Dorchester Atheneum
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Huebener Brick no. 12, John Lothrop Motley House, Adams Street
John Lothrop Motley House, Huebener Brick no. 12
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 The John Lothrop Motley House was located on Adams Street at the corner of Center Street.

The following material found on the internet was originally from the 1911 Encyclopedia Britannica.
John Lothrop Motley (April 15, 1814 - May 29, 1877) American historian, son of Thomas Motley, was born at Dorchester, Massachusetts, and graduated at Harvard in 1831. He then studied at Gottingen and Berlin, becoming a friend of Bismarck at G?ttingen, and after a period of European travel returned in 1834 to America, where he continued his legal studies.
In 1837 he married Mary Benjamin (d. 1874), a sister of Park Benjamin, and in 1839 he published anonymously a novel entitled Morton's Hope, or the Memoirs of a Provincial. In 1841 he entered the diplomatic service as secretary of legation in Russia, but resigned his post within three months. Returning to America, he soon entered definitely upon a literary career. Besides contributing various historical and critical essays to the North American Review, including a remarkable essay on the Polity of the Puritans, he published in 1849, again anonymously, a second novel, entitled Merry Mount, a Romance of the Massachusetts Colony.
About 1846 the project of writing a history of the Netherlands, in particular the period of the United Provinces, had begun to take shape in his mind, and he had already done a large amount of work on this subject when, finding the materials at his disposal in the United States inadequate, he went to Europe in 1851. The next five years were spent at Dresden, Brussels and the Hague in investigation of the archives, which resulted in 1856 in the publication of The Rise of the Dutch Republic, which became very popular. It speedily passed through many editions, was translated into French, and also into Dutch, German and Russian.

The Edward A. Huebener collection of over 100 bricks originally collected by Mr. Huebener exhibits brick paintings of the houses from which the bricks came. The bricks have upon them painted scenes of (mostly) old Dorchester houses and landmarks. To see a list of all the bricks, choose the term Architecture in the list at the left of the screen and choose the first subsection -- the Edward A. Huebener Brick Collection and scroll to the bottom of that page to see icons for all the bricks.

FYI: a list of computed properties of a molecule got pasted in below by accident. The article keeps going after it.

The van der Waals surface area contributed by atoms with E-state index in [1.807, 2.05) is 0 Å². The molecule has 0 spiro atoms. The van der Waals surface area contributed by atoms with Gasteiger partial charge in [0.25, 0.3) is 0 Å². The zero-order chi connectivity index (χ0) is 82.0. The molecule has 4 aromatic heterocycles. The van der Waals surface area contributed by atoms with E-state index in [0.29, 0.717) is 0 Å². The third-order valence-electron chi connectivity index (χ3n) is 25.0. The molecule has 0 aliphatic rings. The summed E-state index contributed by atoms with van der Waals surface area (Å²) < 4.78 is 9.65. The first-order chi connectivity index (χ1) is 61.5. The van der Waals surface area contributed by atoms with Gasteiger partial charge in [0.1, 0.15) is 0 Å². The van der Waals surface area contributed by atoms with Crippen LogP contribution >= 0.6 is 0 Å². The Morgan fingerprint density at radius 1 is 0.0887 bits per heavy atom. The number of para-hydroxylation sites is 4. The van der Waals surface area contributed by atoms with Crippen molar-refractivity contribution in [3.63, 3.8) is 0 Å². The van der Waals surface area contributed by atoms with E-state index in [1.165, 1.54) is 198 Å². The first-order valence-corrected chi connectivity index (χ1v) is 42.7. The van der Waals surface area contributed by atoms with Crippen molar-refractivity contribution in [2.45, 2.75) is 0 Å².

John Lothrop Motley
John Lothrop Motley, historian
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  Engraved portrait from John Lothrop Motley, a Memoir. By
Oliver Wendell Holmes. Boston: Houghton, Osgood and
Company, 1879.

In 1860 Motley published the first two volumes of its continuation, The United Netherlands. This work was on a larger scale, and embodied the results of a still greater amount of original research. It was brought down to the truce of 1609 by two additional volumes, published in 1867. In 1861, just after the Civil War had broken out in America, Motley wrote two letters to The Times defending the Federal position, and these letters, afterwards reprinted as a pamphlet entitled Causes of the Civil War in America, made a favourable impression on President Lincoln.

Partly owing to this essay, Motley was appointed United States minister to Austria in 1861, a position which he filled with great success until his resignation in 1867. Two years later he was sent to represent his country in London, but in November 1870 he was recalled by President Grant. After a short visit to the Netherlands, he again took up his residence in England, where the Life and Death of John Barneveld appeared in two volumes in 1874. Ill health now began to interfere with his literary work, and he died at Frampton Court, near Dorchester, Dorset, leaving three daughters.

Photograph of House
John Lothrop Motley House
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 Scan of photograph printed on p. 37 of Dorchester Old and New 1630-1930.

Related Images: showing 8 of 46 (more results)
Here are some images from the Atheneum archive related to this topic. Click on any of these images to open a slideshow of all 46 images.
Map Detail Huebener StoreHuebener Brick no. 59 Unknown HouseBird Sawyer HouseHuebener brick no 73 Unidentified
Dorchester AtheneumEaton Tavern, Huebener Brick no. 33David Clapp House painting Huebener brickJohn L Motley School, Savin Hill Avenue
Do you know something about this topic? Do you have other pictures or items or knowledge to share? What about a personal story? Are you a collector? Do you have questions? Contact us here.
Created: March 9, 2008   Modified: April 14, 2011